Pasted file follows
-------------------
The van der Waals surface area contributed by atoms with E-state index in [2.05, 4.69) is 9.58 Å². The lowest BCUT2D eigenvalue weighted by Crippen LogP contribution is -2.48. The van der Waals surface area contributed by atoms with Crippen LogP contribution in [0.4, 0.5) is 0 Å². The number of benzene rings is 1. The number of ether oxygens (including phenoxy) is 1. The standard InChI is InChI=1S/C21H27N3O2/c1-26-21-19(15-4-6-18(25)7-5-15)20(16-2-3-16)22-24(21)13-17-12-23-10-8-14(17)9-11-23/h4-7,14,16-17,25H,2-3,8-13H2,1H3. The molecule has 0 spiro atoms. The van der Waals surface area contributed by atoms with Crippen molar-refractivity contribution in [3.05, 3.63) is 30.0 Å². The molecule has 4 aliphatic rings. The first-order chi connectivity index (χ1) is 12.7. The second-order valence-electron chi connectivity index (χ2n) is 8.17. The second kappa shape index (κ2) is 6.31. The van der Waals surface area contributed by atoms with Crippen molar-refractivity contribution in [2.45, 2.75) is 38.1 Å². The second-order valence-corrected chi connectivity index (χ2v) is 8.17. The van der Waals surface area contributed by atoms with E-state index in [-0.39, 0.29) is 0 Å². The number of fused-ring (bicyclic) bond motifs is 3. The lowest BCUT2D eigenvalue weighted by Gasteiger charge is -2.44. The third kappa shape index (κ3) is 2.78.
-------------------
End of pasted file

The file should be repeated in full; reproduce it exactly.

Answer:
The van der Waals surface area contributed by atoms with E-state index in [2.05, 4.69) is 9.58 Å². The lowest BCUT2D eigenvalue weighted by Crippen LogP contribution is -2.48. The van der Waals surface area contributed by atoms with Crippen LogP contribution in [0.4, 0.5) is 0 Å². The number of benzene rings is 1. The number of ether oxygens (including phenoxy) is 1. The standard InChI is InChI=1S/C21H27N3O2/c1-26-21-19(15-4-6-18(25)7-5-15)20(16-2-3-16)22-24(21)13-17-12-23-10-8-14(17)9-11-23/h4-7,14,16-17,25H,2-3,8-13H2,1H3. The molecule has 0 spiro atoms. The van der Waals surface area contributed by atoms with Crippen molar-refractivity contribution in [3.05, 3.63) is 30.0 Å². The molecule has 4 aliphatic rings. The first-order chi connectivity index (χ1) is 12.7. The second-order valence-electron chi connectivity index (χ2n) is 8.17. The second kappa shape index (κ2) is 6.31. The van der Waals surface area contributed by atoms with Crippen molar-refractivity contribution in [2.45, 2.75) is 38.1 Å². The second-order valence-corrected chi connectivity index (χ2v) is 8.17. The van der Waals surface area contributed by atoms with E-state index in [-0.39, 0.29) is 0 Å². The number of fused-ring (bicyclic) bond motifs is 3. The lowest BCUT2D eigenvalue weighted by Gasteiger charge is -2.44. The third kappa shape index (κ3) is 2.78.